Roland Emmerich’s Stonewall, a fictionalized retelling of the June 1969 riots in New York widely credited with launching the “pride” phase of the LGBTQ civil rights movement, received blistering reviews, squeezed out barely a drop in the box-office bucket, and left town (or at least my town) virtually unnoticed. While movie critics lambasted the scattered and flat filmmaking and the sometimes trite writing with its white liberal platitudes, LGBTQ activists called out the downplaying or outright erasure of queer people of color from the narrative, largely through the focus on Danny, a fictional strapping white boy from Indiana in whose hands Emmerich places the “first brick.” With all this criticism you have to wonder, is there anything at all redeeming about the film? What, if anything, does Stonewall get right?
While the outrage is largely deserved, the movie deserves a note of praise for one element that’s been lost in the fray: the portrayal of LGBTQ youth experiencing homelessness. Bill McDermott, chief development officer at the Los Angeles LGBT Center and former director of development for the Stonewall Community Foundation, said he was moved by the hardships youths like Ray/Ramona, Cong, and Orphan Annie faced. (It’s worth noting that Emmerich himself said queer youth homelessness was part of why he made the film.) Tommy Lanigan-Schmidt, who was a homeless youth and participated in the Stonewall rebellion, said the movie was fairly accurate in terms of LGBTQ homeless youth being the main engine behind the movement. The portrayal throughout the movie of the abuses the young people suffered at the hands of almost everyone—parents, police, bar owners and employees, vindictive johns—made their rage palpable and gave context to the pressures that lead up to the riots.
With all the advancements the LGBTQ movement has made in recent years—from marriage equality to queer-identified officers being able to serve openly in the military—the indignities depicted in the movie may feel like a history lesson to some. Yet the youth experience portrayed in Stonewall—the rejection, abuse, racism, oppression, and hatred—is still commonplace for an overwhelming number of LGBTQ youth today.
A staggering 40 percent of all homeless youth in the United States identify as LGBTQ and yet make up only 6 percent of the general population; a disproportionately high number of those are youth of color. There is a paucity of services for these youth—and of the LGBTQ youth services that do exist, few work in homelessness prevention.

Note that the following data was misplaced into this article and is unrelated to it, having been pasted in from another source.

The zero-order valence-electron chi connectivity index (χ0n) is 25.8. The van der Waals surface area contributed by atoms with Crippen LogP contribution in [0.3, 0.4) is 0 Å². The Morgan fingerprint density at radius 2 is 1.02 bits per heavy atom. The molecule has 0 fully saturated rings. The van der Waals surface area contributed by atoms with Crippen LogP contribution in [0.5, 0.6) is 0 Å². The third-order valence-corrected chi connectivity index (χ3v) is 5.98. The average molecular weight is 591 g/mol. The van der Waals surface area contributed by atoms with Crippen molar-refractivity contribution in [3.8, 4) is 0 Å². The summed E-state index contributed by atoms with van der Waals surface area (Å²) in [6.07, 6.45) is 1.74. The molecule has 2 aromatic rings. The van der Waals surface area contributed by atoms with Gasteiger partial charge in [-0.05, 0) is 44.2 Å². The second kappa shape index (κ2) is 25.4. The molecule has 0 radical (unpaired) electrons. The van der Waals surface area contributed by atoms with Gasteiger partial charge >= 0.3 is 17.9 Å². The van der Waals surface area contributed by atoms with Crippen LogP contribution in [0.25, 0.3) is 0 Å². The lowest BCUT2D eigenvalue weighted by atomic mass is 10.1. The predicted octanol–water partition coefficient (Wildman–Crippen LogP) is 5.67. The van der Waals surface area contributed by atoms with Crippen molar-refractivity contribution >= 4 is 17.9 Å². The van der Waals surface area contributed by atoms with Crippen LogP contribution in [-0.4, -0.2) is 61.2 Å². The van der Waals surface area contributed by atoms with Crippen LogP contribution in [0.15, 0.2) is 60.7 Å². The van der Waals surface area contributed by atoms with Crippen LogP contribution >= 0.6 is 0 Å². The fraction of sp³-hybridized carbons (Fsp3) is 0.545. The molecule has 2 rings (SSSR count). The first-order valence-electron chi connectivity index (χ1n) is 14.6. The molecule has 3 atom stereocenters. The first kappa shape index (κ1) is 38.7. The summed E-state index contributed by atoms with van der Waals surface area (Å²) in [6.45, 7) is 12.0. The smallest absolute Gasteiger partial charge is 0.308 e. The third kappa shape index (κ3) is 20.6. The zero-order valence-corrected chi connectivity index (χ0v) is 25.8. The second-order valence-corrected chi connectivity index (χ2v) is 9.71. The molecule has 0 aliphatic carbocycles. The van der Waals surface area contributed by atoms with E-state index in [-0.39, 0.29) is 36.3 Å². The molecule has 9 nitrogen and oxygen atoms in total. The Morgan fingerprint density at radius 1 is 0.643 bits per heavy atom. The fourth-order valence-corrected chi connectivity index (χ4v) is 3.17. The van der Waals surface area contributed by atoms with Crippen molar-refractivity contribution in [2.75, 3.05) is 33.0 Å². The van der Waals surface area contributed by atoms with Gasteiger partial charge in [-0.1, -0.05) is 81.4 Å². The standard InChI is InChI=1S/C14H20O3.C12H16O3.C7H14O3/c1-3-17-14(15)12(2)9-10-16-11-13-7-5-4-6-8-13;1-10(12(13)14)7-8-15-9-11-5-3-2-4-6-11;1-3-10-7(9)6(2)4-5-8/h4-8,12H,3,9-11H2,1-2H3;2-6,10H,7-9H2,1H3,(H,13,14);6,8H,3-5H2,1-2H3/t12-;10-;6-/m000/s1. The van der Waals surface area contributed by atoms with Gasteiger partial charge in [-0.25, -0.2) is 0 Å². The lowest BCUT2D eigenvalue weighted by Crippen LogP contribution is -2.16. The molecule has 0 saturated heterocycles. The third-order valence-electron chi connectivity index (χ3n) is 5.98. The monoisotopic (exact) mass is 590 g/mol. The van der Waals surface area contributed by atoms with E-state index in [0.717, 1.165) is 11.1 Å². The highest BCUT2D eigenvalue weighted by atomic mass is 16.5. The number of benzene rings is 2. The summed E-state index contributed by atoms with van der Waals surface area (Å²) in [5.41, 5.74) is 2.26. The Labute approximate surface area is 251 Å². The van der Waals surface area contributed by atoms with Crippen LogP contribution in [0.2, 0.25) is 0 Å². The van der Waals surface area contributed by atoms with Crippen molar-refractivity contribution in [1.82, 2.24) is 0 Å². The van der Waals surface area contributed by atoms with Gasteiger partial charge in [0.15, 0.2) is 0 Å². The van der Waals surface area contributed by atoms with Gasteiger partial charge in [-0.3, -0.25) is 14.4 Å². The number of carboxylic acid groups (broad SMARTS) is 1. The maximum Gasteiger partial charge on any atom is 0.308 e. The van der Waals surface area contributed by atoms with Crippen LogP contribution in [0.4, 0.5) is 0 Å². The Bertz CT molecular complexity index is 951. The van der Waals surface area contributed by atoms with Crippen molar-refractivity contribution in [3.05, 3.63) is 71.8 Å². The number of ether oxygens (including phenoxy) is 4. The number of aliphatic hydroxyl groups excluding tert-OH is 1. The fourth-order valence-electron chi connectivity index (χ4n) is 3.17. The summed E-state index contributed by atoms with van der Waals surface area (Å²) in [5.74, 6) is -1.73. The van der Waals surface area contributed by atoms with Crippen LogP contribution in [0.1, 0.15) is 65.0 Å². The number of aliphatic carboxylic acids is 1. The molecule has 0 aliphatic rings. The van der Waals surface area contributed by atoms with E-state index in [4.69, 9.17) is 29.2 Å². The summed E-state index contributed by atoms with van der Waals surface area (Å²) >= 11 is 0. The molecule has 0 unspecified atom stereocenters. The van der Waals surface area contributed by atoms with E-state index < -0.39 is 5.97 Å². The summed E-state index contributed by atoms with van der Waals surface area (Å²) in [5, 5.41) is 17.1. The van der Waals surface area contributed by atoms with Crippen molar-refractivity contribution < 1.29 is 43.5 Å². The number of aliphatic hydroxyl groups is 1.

The causes of LGBTQ youth homelessness are varied, ranging from economic hardship to systemic oppression to mental health issues, as well as family conflict. These youth are unquestionably vulnerable. Leaving home because of family rejection is the greatest predictor of future involvement with the juvenile justice system for LGBTQ youth. What’s worse, queer-identified youth utilizing general population homeless services often face further discrimination, violence, and abuse. Many feel safer on the streets than in a shelter.
The statistics for transgender youth are especially devastating, with 1-in-5 having experienced homelessness at some time in their lives because of discrimination and family rejection. Transgender people facing housing instability, and they also face discrimination from agencies designed to help young people. Nearly 1-in-3 trans youths have reported being turned away from a shelter due to their gender identity.
What’s lost in the Stonewall critique is that the indignities experienced by LGBTQ youth in the 1960s are virtually the same as today. Despite the shifting tides of political and social acceptance for certain segments of the community, LGBTQ youth continue to suffer the burden of social stigma and are continually denied their dignity. This should enrage us. As a community, when we remain silent to the indignities LGBTQ youth battle daily, we become complicit in their mistreatment.
What Stonewall got right was that LGBTQ homeless youth deserve our attention. We need to ignite a conversation about caring across differences; we need to mobilize around this issue with the same ingenuity and tenacity that brought us the right to marry. We must build on that momentum and prove to the youth that our shared humanity unites us. They deserve at least that much.